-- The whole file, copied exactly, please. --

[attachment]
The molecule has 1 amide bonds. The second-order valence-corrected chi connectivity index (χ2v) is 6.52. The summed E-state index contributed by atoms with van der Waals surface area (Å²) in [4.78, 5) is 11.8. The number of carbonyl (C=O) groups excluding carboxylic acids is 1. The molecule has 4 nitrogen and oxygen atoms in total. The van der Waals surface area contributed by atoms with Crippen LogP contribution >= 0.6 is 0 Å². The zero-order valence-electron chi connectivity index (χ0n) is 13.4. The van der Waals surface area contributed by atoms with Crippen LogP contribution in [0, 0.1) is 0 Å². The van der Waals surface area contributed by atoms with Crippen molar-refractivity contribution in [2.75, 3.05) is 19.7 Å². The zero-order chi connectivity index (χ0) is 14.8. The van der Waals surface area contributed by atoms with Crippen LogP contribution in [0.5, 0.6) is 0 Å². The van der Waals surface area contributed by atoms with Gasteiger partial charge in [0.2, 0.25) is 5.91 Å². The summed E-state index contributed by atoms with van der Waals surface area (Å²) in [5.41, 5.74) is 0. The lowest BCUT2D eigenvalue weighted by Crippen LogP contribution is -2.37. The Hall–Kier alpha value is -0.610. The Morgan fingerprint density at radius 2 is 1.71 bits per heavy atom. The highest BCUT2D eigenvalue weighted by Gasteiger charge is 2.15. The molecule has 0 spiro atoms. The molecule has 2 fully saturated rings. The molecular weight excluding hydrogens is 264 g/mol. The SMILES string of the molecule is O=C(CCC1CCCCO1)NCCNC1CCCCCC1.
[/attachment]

The molecule has 1 amide bonds. The second-order valence-corrected chi connectivity index (χ2v) is 6.52. The summed E-state index contributed by atoms with van der Waals surface area (Å²) in [4.78, 5) is 11.8. The number of carbonyl (C=O) groups excluding carboxylic acids is 1. The molecule has 4 nitrogen and oxygen atoms in total. The van der Waals surface area contributed by atoms with Crippen LogP contribution >= 0.6 is 0 Å². The zero-order valence-electron chi connectivity index (χ0n) is 13.4. The van der Waals surface area contributed by atoms with Crippen LogP contribution in [0, 0.1) is 0 Å². The van der Waals surface area contributed by atoms with Crippen molar-refractivity contribution in [2.75, 3.05) is 19.7 Å². The zero-order chi connectivity index (χ0) is 14.8. The van der Waals surface area contributed by atoms with Crippen LogP contribution in [0.5, 0.6) is 0 Å². The van der Waals surface area contributed by atoms with Gasteiger partial charge in [0.2, 0.25) is 5.91 Å². The summed E-state index contributed by atoms with van der Waals surface area (Å²) in [5.41, 5.74) is 0. The lowest BCUT2D eigenvalue weighted by Crippen LogP contribution is -2.37. The Hall–Kier alpha value is -0.610. The Morgan fingerprint density at radius 2 is 1.71 bits per heavy atom. The highest BCUT2D eigenvalue weighted by Gasteiger charge is 2.15. The molecule has 0 spiro atoms. The molecule has 2 fully saturated rings. The molecular weight excluding hydrogens is 264 g/mol. The SMILES string of the molecule is O=C(CCC1CCCCO1)NCCNC1CCCCCC1.